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Cross Currents

by John Shors

About.com Rating 4 Star Rating


Cross Currents by John Shors
© New American Library
New American Library, September 2011

John Shors' fifth novel, Cross Currents, is a hit. Drawing on the disastrous tsunami that struck Southeast Asia in December 2004, he has created a dynamic novel of love and redemption. The scene is the near-paradise of Ko Phi Phi just off the west coast of Thailand near Phuket. The island was the setting for Leonardo DiCaprio's movie The Beach.

An introductory "author's note" makes it clear that Ko Phi Phi, a low-lying island and major tourist destination, was hit by that tsunami. One wave was ten feet high. The other was eighteen feet high. When they met in the middle of the island, one-third of the residents and visitors died, perhaps 3,500 souls. This novel is a "fictionalized account…of what happened and of the tragedies and triumphs of that day."

Having stated these facts up front makes Shors' task more difficult. He is more than up to meeting the challenge. We know that disaster is imminent and that knowledge is contrasted with the beauty of the setting. There is trouble in paradise, however.
Patch, a young American, has fled to the island from Bangkok where he has made a colossal mistake. Caught selling a small amount of marijuana, he hit a policeman then headed south to avoid incarceration in the bowels of a Thai jail. Patch has endeared himself to the owners of Rainbow Resort, a tiny Mom and Pop resort owned by Lek and Sarai. He does odd jobs for them and plays with their children, improving their English.

Life seems good, but there is a sense of impending doom. Patch is always looking over his shoulder, wondering when the police might arrive or how he can get out of Thailand. Rainbow Resort is struggling in competition with larger and better financed resorts. Lek and Sarai worry they may have to move to Bangkok, exchanging their beautiful island for work in a factory and exposing their children to a squalid, unhealthy life in a crowded city.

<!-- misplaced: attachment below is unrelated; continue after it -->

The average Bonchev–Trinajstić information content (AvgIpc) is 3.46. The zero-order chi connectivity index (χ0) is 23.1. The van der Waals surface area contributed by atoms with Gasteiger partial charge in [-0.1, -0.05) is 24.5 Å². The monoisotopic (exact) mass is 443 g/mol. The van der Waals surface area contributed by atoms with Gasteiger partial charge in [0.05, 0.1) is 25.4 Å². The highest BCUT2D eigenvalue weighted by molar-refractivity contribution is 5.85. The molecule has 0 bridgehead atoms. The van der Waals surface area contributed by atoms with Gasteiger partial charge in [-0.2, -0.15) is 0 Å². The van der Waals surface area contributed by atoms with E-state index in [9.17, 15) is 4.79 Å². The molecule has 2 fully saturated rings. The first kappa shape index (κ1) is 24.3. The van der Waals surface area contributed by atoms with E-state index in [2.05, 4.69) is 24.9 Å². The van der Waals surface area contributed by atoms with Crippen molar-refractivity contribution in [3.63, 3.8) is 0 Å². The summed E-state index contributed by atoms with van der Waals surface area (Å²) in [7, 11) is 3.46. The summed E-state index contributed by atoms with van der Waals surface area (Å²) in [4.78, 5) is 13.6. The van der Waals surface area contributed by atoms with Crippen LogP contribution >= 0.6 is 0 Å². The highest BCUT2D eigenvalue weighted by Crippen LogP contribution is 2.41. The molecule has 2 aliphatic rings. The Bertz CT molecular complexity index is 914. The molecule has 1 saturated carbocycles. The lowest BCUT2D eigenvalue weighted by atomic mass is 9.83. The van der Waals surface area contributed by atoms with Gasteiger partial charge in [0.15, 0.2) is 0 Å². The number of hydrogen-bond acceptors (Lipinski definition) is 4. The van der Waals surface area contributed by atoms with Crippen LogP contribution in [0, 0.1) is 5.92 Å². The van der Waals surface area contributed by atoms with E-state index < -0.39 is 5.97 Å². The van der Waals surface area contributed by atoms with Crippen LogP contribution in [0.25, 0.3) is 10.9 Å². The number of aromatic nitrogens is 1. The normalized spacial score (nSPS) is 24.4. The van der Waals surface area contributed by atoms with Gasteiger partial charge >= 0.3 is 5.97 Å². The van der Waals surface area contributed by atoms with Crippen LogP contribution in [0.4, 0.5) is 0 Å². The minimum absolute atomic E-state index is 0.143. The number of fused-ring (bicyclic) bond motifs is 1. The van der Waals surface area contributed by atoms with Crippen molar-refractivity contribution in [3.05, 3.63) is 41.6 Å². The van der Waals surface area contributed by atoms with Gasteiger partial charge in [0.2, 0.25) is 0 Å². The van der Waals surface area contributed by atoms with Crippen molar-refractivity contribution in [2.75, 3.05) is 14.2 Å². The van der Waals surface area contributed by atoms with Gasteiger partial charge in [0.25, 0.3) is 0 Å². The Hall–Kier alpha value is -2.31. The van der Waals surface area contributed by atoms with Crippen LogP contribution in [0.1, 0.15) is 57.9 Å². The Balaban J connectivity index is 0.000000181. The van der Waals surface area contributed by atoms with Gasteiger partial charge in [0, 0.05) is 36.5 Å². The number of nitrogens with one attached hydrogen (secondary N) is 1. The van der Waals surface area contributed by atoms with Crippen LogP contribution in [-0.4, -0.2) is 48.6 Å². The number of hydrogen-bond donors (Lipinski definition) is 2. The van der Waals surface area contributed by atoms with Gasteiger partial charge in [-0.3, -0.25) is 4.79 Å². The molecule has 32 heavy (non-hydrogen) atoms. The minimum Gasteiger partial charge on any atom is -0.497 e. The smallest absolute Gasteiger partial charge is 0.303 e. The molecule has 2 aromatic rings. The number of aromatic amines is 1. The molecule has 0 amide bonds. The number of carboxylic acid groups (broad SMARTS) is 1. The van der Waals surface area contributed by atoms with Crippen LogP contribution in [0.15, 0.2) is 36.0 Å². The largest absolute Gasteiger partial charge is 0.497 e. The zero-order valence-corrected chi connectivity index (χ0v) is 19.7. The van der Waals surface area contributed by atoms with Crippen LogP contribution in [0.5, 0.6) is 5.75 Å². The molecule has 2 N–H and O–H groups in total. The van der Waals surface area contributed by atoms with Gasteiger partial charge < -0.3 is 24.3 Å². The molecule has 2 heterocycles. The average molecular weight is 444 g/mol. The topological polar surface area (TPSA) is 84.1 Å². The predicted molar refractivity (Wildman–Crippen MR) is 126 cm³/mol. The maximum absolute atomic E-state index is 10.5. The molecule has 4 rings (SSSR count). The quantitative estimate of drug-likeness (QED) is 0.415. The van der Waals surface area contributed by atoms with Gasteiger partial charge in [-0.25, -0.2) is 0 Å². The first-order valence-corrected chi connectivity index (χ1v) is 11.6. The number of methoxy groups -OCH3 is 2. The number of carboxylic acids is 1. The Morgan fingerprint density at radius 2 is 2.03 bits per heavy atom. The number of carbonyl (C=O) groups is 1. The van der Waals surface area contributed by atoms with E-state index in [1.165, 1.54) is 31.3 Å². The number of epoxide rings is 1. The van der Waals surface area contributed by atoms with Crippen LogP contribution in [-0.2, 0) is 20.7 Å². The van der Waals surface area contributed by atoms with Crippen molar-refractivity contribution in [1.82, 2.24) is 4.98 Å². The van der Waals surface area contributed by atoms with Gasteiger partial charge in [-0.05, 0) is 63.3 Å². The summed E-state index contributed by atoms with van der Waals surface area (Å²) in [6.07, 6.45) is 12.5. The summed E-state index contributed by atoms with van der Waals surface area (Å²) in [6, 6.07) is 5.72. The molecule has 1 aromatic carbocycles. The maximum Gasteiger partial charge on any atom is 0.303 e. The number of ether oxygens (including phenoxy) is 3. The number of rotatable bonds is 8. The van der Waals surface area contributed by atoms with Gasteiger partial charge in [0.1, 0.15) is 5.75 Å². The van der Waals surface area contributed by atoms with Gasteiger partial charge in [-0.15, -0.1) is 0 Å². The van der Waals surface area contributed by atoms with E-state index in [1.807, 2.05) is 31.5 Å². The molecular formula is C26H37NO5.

When Patch's brother Ryan and his girlfriend Brooke arrive to "rescue" him, further conflict arises. Ryan is a straight arrow, MBA type who believes that Patch should turn himself in, an action Patch is adamantly opposed to. Ryan and Brooke are having problems and Patch steps reluctantly into the void. Policemen come to the island and post a picture of Patch and Lek must decide whether to protect Patch by removing the poster and further endangering his family.
These and other issues build into a maelstrom of conflicts that threaten to destroy two families. Then the tsunami strikes and all the other dilemmas fade into the background. Shors handles the resolution to the issues deftly and logically. There is one small caveat, however. The resolution to one central issue is foreshadowed early on and repeated at least twice so that the solution to this major problem is too evident less than one-third into the novel.

That one caveat aside, Shors demonstrates a sure hand in setting the scene and developing characters. They are realistic, their actions consistent and appropriate. The plot is well-developed and the writing powerful. Cross Currents, and each of Shors' three previous novels (Beneath a Marble Sky, Beside a Burning Sea, Dragon House), creates a growing appreciation for his craft and storytelling ability.
Disclosure: A review copy was provided by the publisher. For more information, please see our Ethics Policy.

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